Yes, but she then gets to lecture that man about what he’s done and why he did it, as though she were there or has any wisdom of her own, then prances off as Yoda informs the audience that she already knows everything in the Jedi books. But remember, she’s not a Mary Sue.
I don’t believe that “The Last Jedi” is bad because it stars a woman.
Nobody does. But it probably makes you feel bold to type that sentence out anyway.
I believe that it is bad because it doesn’t feature its main character (who happens to be a woman) nearly enough. It makes Rey into an agent of Luke and Kylo’s storylines, rather than using them as supporting players in hers.
All Luke did was milk some alien nipples and project a Force Doppelganger. Are you sure that you understand the distinction between main and supporting characters? Do you know what an ensemble is?
“The Last Jedi” wants to be seen as the most progressive and forward-thinking “Star Wars” yet, but in the last act of the film, it gives up on all of that to fall back on everything it claims it wants to forget. The film purports to be about realizing your heroes were flawed and not looking for an old man to come and face down an entire evil army, and then at the end of the movie Luke Skywalker comes out of hiding to face down an entire evil army.
In the lamest fashion possible.
Seemingly the entire point of Benicio Del Toro’s character was to show that this isn’t a conflict with straight lines of good and evil, but one filled with shades of grey. And yet at the end of the movie, we are left with good guys vs. bad guys, one side that blows up planets and one side that saves lives. Rey and Kylo Ren are supposedly conflicted characters grappling with the darkness and light inside of them, but at the end of the movie Rey is unquestionably good and Kylo is unquestionably evil. There is no moral ambiguity about the ending of “The Last Jedi.”
That’s the result of stupidly insisting on a fan-ficish “remnants of the Empire” scenario. Good vs. evil is the only possible outcome in that setting.
Even the movie’s attempts to critique the Han Solo archetype Poe Dameron fell flat on its face. While he is chastised early on for having a dumb plan that gets a few people killed, he later initiates an even dumber plan that leads to all but 10 members of the Resistance getting killed and nobody seems to care.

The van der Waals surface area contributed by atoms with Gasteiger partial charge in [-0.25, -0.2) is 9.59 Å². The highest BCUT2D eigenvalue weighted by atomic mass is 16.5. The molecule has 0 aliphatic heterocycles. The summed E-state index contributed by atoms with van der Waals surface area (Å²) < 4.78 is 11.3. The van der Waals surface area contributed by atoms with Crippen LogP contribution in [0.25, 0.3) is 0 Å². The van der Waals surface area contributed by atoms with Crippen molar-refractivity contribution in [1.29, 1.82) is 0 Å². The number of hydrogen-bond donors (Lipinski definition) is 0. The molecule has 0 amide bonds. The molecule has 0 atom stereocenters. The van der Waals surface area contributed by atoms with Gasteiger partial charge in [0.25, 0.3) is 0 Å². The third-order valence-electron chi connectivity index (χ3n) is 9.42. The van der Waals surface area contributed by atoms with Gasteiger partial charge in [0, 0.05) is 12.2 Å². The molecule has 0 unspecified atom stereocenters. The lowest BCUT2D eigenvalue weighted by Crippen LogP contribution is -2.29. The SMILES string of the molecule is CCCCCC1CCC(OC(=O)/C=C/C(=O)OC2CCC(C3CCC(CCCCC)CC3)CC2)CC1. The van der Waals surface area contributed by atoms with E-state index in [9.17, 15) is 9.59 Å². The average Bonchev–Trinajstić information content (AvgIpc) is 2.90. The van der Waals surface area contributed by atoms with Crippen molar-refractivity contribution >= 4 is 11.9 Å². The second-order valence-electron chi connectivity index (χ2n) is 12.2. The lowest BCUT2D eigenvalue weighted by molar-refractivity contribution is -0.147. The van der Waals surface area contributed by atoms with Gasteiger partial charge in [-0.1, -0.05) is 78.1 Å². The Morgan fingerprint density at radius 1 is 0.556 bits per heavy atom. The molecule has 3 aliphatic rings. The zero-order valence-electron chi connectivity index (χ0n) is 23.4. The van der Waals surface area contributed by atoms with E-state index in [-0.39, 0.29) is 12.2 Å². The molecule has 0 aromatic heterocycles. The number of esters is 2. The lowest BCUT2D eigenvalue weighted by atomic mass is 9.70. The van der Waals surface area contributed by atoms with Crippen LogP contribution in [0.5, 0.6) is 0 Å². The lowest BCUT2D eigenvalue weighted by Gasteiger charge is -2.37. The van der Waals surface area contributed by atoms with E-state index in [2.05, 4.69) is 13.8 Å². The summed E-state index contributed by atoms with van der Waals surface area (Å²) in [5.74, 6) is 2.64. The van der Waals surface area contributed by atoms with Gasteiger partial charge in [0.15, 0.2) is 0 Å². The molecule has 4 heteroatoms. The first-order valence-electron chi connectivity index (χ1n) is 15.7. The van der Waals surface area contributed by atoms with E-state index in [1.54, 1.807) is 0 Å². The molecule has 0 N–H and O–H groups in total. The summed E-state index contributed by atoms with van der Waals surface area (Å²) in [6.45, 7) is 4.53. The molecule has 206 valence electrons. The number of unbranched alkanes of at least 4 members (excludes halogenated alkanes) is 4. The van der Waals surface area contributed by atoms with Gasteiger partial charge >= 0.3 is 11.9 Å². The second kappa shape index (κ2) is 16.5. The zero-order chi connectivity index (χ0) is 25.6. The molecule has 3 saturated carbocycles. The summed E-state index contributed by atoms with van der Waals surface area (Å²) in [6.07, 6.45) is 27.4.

Not even the women in charge who lead all but a dozen or so Resistance fighters to their deaths.
Regardless, we should be able to have a conversation about a movie about space wizards who can make rocks move and fly through space without becoming mortal enemies in the process.
Ahh. The commonly parroted “space wizards” remark. The remark that demonstrates that SJWs should never have been allowed anywhere near this franchise. Before the Sequel Trilogy was released, Lucasfilm advertised TFA as “The Cinematic Event of a generation.” Now that the franchise sucks thanks to ridiculous things like Kal-Leia, it’s just a movie about “space wizards with laser swords.” Go read some Joseph Campbell for Pete’s sake, will ya?
Seriously though, a reasonable conversation with people who make and perpetuate false accusations in an effort to protect political messaging is highly unlikely.
But then again, I hated the movie, and from what I understand that must mean I just didn’t get it.
Or that you’re racist, sexist, and/or misogynist.
I understand that Harris is trying to articulate his dislike of the film from his liberal point of view. But pay close attention to the nature of his complaints. For Harris, the film wasn’t liberal enough. If Harris had his way, the film would be far far worse. So much so that he might have even named the main character Rey Bechdella.
Some fashion glasses would help make The Last Jedi more liberal.
Thanks to SC Reviews for finding this article.